and thus impersonate the user. Random, unpredictable session identifiers are crucial
to the security of a web application. Analyzing randomness can be a difficult statistical
procedure. Fortunately there is a handy tool, the Burp suite, that can aid in this test.
Fire up the Burp suite and configure the proxy for use with Firefox (as described in
Recipe 2.13). Turn the automatic intercept option off. Then, navigate to your web
application. Once Burp has recorded a request and response from your web application
in the proxy history, right-click on the request and select “send to sequencer,” as shown
in Figure 11-8.
The Sequencer tab will light up red; go ahead and click on it. Sometimes the Burp
sequencer can identify the session identifier (it refers to it as the “token”) on its own;
if not, you’ll have to highlight the session identifier yourself within the server response.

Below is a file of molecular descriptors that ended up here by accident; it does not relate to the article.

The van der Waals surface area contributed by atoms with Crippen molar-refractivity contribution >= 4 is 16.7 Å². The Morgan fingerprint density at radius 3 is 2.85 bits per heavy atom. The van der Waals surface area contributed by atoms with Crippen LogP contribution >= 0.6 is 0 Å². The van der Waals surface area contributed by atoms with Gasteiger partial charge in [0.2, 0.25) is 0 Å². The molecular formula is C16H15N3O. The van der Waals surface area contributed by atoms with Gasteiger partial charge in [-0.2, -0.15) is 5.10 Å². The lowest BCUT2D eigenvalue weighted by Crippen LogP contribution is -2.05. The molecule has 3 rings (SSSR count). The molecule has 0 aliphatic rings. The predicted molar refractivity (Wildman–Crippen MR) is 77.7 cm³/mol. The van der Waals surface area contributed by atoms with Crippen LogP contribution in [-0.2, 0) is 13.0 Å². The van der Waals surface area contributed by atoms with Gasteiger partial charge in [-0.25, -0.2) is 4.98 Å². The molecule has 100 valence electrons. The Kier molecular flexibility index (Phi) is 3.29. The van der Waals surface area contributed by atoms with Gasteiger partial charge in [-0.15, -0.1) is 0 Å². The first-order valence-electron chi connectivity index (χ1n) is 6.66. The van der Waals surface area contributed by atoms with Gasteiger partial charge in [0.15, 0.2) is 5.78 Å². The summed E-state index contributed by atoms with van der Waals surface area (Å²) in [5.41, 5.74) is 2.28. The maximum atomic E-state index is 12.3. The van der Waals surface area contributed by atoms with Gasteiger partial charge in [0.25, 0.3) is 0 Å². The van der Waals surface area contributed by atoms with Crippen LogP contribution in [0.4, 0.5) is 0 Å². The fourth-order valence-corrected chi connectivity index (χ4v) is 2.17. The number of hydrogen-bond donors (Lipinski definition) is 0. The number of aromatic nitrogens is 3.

Burp will pick it up from there.
If you’re unable to find a session identifier, it’s likely because the server didn’t set one
via that response. Navigate to wherever in your site session cookies are first set. If you
don’t know where that is, open the Edit Cookies extension, set the filter to your site,
and delete all known cookies. Then, after browsing to each new page, refresh Edit
Cookies to display cookies for your site again—if one shows up, you know it was set
on this particular page response.
Once you have a session identifier located within Burp sequencer, press the Start Capture button on the lower right. This will send repeated requests to your application,
retrieving a new session identifier each time. Capture a statistically viable number of